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The following piece of code is used to print the time in the logs:

#define PRINTTIME() struct tm  * tmptime;
time_t     tmpGetTime;
time(&tmpGetTime);
tmptime = localtime(&tmpGetTime);
cout << tmptime->tm_mday << "/" <<tmptime->tm_mon+1 << "/" << 1900+tmptime->tm_year << " " << tmptime->tm_hour << ":" << tmptime->tm_min << ":" << tmptime->tm_sec<<">>";

Is there any way to add milliseconds to this?

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5 Answers 5

up vote 10 down vote accepted

To have millisecond precision you have to use system calls specific to your OS.

In Linux you can use

timeval tv;
gettimeofday(&tv, 0);
// then convert struct tv to your needed ms precision

timeval has microsecond precision.

In Windows you can use:

SYSTEMTIME st;
GetSystemTime(&st);
// then convert st to your precision needs

Of course you can use Boost to do that for you :)

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Thanks a lot I will try this –  ronan Jul 13 '09 at 16:50
    
For Linux, you should read time(7), and probably use clock_gettime(2) –  Basile Starynkevitch Jan 2 at 9:26

You need a timer with a higher resolution in order to capture milliseconds. Try this:

int cloc = clock();
//do something that takes a few milliseconds
cout << (clock() - cloc) << endl;

This is of course dependent on your OS.

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Hum I think that clock() returns a clock_t which represent a clock unit. Moreover on linux it does not achieve a ms precision AFAIK –  neuro Jul 13 '09 at 16:37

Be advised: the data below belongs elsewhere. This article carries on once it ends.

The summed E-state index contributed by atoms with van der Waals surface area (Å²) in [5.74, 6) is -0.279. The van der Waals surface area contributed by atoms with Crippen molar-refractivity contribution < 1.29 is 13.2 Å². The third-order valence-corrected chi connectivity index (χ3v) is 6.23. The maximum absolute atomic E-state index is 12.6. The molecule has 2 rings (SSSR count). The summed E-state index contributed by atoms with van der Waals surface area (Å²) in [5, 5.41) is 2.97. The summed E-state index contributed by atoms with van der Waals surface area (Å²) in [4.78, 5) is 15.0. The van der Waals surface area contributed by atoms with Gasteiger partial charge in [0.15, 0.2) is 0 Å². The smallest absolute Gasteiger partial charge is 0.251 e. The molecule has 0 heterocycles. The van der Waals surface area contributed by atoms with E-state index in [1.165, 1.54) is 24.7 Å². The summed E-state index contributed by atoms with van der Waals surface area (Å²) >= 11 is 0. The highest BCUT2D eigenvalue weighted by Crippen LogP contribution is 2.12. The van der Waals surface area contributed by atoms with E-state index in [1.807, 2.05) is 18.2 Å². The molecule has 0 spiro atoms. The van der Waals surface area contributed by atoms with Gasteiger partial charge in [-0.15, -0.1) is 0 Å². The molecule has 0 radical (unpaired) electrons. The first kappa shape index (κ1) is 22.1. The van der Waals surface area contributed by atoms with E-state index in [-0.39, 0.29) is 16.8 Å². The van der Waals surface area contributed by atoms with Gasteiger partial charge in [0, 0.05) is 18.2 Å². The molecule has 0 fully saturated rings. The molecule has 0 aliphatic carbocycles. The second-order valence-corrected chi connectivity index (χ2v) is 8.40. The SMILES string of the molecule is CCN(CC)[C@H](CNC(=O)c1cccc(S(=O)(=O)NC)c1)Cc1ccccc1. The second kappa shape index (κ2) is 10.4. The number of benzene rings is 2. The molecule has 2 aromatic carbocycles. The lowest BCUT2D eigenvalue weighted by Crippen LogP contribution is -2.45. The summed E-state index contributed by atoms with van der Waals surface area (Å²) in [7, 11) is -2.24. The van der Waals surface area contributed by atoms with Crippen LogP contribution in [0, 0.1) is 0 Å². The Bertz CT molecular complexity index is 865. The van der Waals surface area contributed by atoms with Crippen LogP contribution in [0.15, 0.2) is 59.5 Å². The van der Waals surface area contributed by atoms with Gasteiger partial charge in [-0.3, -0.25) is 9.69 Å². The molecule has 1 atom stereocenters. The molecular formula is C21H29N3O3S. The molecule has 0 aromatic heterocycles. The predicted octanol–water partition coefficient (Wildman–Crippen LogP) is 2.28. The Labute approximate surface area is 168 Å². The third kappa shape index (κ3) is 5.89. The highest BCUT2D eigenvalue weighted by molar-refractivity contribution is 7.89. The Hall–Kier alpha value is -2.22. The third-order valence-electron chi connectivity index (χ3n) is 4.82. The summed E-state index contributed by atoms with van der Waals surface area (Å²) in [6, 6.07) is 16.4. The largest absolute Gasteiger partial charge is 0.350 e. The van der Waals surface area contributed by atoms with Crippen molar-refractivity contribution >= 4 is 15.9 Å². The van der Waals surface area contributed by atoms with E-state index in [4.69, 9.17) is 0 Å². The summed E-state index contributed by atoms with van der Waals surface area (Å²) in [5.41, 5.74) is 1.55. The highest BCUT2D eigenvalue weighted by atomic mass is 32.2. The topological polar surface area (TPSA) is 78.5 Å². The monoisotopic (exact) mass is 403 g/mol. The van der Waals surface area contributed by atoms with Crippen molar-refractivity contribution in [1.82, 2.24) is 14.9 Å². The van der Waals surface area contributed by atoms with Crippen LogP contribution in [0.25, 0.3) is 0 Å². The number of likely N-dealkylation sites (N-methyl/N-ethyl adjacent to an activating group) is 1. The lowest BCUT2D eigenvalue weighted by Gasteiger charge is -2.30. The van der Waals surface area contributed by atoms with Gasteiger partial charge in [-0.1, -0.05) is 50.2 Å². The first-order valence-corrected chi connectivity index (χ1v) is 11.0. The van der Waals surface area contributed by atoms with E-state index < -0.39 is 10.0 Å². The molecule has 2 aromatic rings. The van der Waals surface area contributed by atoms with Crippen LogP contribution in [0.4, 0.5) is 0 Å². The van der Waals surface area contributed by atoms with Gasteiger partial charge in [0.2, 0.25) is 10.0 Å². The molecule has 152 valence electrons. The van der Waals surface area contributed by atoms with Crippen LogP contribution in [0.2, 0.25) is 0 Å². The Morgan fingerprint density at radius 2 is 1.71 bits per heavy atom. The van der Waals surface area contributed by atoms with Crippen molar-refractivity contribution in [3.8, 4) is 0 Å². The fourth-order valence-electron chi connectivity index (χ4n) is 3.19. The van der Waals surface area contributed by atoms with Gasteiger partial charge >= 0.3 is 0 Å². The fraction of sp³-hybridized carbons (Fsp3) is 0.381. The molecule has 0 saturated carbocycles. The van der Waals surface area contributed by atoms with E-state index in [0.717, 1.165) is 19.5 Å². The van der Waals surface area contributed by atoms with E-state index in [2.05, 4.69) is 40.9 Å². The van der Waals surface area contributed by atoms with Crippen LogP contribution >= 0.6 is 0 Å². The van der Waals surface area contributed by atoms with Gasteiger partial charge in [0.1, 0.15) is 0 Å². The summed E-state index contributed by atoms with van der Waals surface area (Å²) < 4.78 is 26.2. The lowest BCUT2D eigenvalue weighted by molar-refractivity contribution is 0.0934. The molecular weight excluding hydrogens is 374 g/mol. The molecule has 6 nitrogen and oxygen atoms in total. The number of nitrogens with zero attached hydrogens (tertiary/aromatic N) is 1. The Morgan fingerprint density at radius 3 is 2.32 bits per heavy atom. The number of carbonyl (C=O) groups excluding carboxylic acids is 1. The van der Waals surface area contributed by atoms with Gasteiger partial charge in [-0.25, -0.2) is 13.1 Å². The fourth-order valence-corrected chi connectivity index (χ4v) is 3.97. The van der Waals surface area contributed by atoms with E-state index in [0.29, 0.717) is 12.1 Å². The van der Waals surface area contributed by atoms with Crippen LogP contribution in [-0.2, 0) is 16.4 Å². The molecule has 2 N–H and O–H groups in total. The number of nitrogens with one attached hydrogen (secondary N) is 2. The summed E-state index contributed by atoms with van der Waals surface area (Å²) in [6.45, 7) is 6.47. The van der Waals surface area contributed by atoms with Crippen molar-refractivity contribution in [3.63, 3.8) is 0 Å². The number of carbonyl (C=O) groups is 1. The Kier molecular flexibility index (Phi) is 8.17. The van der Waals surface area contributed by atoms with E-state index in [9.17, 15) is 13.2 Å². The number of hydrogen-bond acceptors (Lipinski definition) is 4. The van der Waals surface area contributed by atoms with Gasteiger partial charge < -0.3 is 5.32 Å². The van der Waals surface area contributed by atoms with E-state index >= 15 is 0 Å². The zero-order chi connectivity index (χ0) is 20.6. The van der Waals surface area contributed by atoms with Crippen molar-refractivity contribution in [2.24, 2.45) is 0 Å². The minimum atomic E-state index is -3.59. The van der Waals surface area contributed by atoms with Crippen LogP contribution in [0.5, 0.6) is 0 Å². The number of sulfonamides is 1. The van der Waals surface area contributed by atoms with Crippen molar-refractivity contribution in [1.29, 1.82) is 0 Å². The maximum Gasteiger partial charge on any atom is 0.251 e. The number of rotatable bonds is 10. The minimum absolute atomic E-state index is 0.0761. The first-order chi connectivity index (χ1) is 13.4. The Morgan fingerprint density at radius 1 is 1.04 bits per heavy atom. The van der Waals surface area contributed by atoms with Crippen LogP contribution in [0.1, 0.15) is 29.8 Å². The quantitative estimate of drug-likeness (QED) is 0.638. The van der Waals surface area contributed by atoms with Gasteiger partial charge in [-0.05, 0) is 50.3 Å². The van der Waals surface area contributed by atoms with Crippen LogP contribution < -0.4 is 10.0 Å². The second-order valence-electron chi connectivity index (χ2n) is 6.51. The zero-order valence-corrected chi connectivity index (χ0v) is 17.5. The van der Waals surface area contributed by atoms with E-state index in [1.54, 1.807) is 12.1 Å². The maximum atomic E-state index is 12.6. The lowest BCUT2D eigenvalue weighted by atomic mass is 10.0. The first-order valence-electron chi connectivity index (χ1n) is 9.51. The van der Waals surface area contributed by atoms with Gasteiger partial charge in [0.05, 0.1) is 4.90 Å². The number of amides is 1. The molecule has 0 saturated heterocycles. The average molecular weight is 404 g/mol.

@neuro in my Linux program I receive double values for clock() –  user3085931 Mar 17 at 21:26

If you don't want to use any OS-specific code, you can use the ACE package which supplies the ACE_OS::gettimeofday function for most standard operating systems. For example:

ACE_Time_Value startTime = ACE_OS::gettimeofday();

do_something();

ACE_Time_Value endTime = ACE_OS::gettimeofday();

cout << "Elapsed time: " << (endTime.sec() - startTime.sec()) << " seconds and " << double(endTime.usec() - startTime.usec()) / 1000 << " milliseconds." << endl;

This code will work regardless of your OS (as long as ACE supports this OS).

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//C++11 Style:

cout << "Time in Milliseconds =" << 
 chrono::duration_cast<chrono::milliseconds>(chrono::steady_clock::now().time_since_epoch()).count() 
 << std::endl;

cout << "Time in MicroSeconds=" << 
 chrono::duration_cast<chrono::microseconds>(chrono::steady_clock::now().time_since_epoch()).count() 
 << std::endl;
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The high resolution timers are usually gettimeofday on Linux style platforms and QueryPerformanceCounter on Windows.

You should be aware that timing the duration of a single operation (even with a high resolution timer) will not yield accurate results. There are too many random factors at play. To get reliable timing information, you should run the task to be timed in a loop and compute the average task time. For this type of timing, the clock() function should be sufficient.

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